The first chunk - $83m – goes out to help to professional sports, and should trickle down to clubs – to cope with the initial shock of Covid-19. It still hasn’t been determined how that money will be shared, but there’s expected to be some consideration to helping women and girls in sport.
And this week, ANZ announced a $1m fund specifically for netball and cricket – the two sports the bank sponsors - which clubs can apply for.
Essentially, these hand-outs will help clubs to survive, and allow families under new financial pressure to still participate in sport.
Netball New Zealand CEO Jennie Wyllie says the financial support is “massive” and she’s encouraging all netball clubs to apply for the ANZ grant.
“It’s awesome that, in this time of uncertainty, ANZ are giving thought to how they can make a difference in our community,” she says.
“It’s great that the government has also responded quickly. I’m really looking forward to the opportunities afforded to women and girls as a result of this, and to address our most vulnerable communities in a meaningful way.”
It's important, says Lana Winders, the CEO of Netball South, because sports like netball are a vital cog in the recovery of the entire community post-Covid.
“The clubs are the community. And the clubs appreciate how important it is for families to have a break from the increasing anxiety and worry about how they are going to feed their families next week and afford to have their kids playing netball,” she says.
“Some of these families are going to go through hell. And Southland is no different to any other region in that respect.
“We’ve been trusted with the opportunity to allow our competitions to start in Level 2. We understand how important it is to get people active again and bring something back into their lives that makes them happy.”
Netball South - a zone of 12,000 players, including those at Riverton – plan to have club netball back on the courts in Southland, Otago and Central Otago by mid to late June.
“That gives our community a decent breather. We can’t rush into it or be bull-headed, we’ve got to get our protocols in place so it’s a safe environment for everyone,” Winders says.
“The money from Sport NZ and ANZ is absolutely vital. I think the smaller netball centres may have been able to box on, on a low-cost volunteer basis. But our medium to large centres would have struggled really quickly.
“It’s great that the government has looked at it from a long-range perspective as well. The impact on class four gambling funding isn’t going to be a flash in the pan. The recovery will take a long time.”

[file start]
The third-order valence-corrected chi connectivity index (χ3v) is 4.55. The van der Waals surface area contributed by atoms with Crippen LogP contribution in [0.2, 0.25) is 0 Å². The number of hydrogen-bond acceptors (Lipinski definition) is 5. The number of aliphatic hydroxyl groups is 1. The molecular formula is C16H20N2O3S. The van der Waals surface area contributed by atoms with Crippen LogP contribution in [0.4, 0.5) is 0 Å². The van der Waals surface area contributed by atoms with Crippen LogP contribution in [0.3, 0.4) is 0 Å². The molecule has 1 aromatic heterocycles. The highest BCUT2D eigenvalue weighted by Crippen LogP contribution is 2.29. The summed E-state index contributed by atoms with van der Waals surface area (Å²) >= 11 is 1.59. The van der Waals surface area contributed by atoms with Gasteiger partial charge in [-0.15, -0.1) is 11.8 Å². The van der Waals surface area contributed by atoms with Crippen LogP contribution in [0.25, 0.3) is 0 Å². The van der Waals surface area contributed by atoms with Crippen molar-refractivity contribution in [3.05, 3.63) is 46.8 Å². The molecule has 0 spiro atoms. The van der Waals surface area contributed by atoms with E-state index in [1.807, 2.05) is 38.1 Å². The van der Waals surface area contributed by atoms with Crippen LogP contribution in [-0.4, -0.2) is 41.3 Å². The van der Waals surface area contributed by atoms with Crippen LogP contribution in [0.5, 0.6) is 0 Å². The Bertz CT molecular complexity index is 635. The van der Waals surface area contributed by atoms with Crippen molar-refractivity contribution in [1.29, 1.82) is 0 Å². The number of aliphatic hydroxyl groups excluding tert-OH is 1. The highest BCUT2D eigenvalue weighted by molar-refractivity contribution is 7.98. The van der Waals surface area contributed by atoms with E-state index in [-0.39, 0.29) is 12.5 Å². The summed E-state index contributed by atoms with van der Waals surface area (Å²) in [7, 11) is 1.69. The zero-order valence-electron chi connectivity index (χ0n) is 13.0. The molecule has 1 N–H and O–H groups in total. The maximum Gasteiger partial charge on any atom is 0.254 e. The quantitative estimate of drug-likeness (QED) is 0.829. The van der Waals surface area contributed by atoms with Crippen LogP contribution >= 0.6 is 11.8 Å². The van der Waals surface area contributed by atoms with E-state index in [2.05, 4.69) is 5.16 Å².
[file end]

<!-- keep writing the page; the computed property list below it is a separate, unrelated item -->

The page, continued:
Garry Wood has already applied for a grant for the Papatoetoe Cricket Club from the ANZ Good Sports fund, but he’s unsure exactly how much they will get.
“This fund has a fighting chance of being reasonable effective, except it’s going to be spread over however many clubs. The normal criteria is that it’s for bats and balls, but that’s not what we actually need at this time of the season,” he says.
“Covering our subs - that aren’t due until October and November - isn’t going to help our cashflow now. Our biggest struggle is keeping myself and my other staff member going with wages so that all the preparation – admin and planning – for the season gets done.”
ANZ says it wants to hear from each club what they specifically need to help them continue, rather than just divvying up the fund and giving equal amounts to each group. Netball NZ and NZ Cricket will be involved in validating the clubs’ applications.
Wood realises that his club’s funding model has to change.
“Sponsorship has been a highlighted weakness in our balance sheet, but it will now become a big focus,” he says. “The [class four gaming] grants will always be there in some form, and we will go back to them soon, but they won’t be there in the same volume. Every second seat in a gaming room will be empty for a while.”
He’s determined that women’s cricket won't be treated as the poor cousin. “The club has really done the hard yards to grow women’s cricket; Regina has done so much to build up the teams below the premier women. It something we’re proud of," Wood says.
“What we’ve been through has been timely. We won’t lose a cricket season. And we’ve had an opportunity to go over our business line-by-line and rethink everything.”